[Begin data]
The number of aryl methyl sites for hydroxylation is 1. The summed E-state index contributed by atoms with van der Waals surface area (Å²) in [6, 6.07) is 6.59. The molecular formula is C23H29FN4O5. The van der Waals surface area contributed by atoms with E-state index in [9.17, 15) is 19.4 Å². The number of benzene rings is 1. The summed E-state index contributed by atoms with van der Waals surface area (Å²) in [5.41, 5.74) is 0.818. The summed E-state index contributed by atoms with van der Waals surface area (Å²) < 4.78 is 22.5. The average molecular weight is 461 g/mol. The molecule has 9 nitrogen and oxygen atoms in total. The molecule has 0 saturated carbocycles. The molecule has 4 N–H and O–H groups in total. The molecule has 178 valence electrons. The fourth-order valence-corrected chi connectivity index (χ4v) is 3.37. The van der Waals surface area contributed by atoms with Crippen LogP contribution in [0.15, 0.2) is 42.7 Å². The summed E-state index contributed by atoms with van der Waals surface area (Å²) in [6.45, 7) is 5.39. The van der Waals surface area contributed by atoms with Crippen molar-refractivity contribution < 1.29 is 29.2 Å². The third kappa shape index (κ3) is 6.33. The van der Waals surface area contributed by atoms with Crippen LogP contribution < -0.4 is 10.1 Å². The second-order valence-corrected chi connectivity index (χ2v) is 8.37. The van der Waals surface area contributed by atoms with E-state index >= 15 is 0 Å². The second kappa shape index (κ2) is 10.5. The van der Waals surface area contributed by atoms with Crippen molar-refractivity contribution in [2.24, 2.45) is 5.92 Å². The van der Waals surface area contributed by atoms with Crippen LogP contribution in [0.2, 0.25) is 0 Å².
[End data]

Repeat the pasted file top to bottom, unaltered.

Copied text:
The number of aryl methyl sites for hydroxylation is 1. The summed E-state index contributed by atoms with van der Waals surface area (Å²) in [6, 6.07) is 6.59. The molecular formula is C23H29FN4O5. The van der Waals surface area contributed by atoms with E-state index in [9.17, 15) is 19.4 Å². The number of benzene rings is 1. The summed E-state index contributed by atoms with van der Waals surface area (Å²) in [5.41, 5.74) is 0.818. The summed E-state index contributed by atoms with van der Waals surface area (Å²) < 4.78 is 22.5. The average molecular weight is 461 g/mol. The molecule has 9 nitrogen and oxygen atoms in total. The molecule has 0 saturated carbocycles. The molecule has 4 N–H and O–H groups in total. The molecule has 178 valence electrons. The fourth-order valence-corrected chi connectivity index (χ4v) is 3.37. The van der Waals surface area contributed by atoms with Crippen LogP contribution in [0.15, 0.2) is 42.7 Å². The summed E-state index contributed by atoms with van der Waals surface area (Å²) in [6.45, 7) is 5.39. The van der Waals surface area contributed by atoms with Crippen molar-refractivity contribution < 1.29 is 29.2 Å². The third kappa shape index (κ3) is 6.33. The van der Waals surface area contributed by atoms with Crippen LogP contribution < -0.4 is 10.1 Å². The second-order valence-corrected chi connectivity index (χ2v) is 8.37. The van der Waals surface area contributed by atoms with E-state index >= 15 is 0 Å². The second kappa shape index (κ2) is 10.5. The van der Waals surface area contributed by atoms with Crippen molar-refractivity contribution in [2.24, 2.45) is 5.92 Å². The van der Waals surface area contributed by atoms with Crippen LogP contribution in [0.2, 0.25) is 0 Å².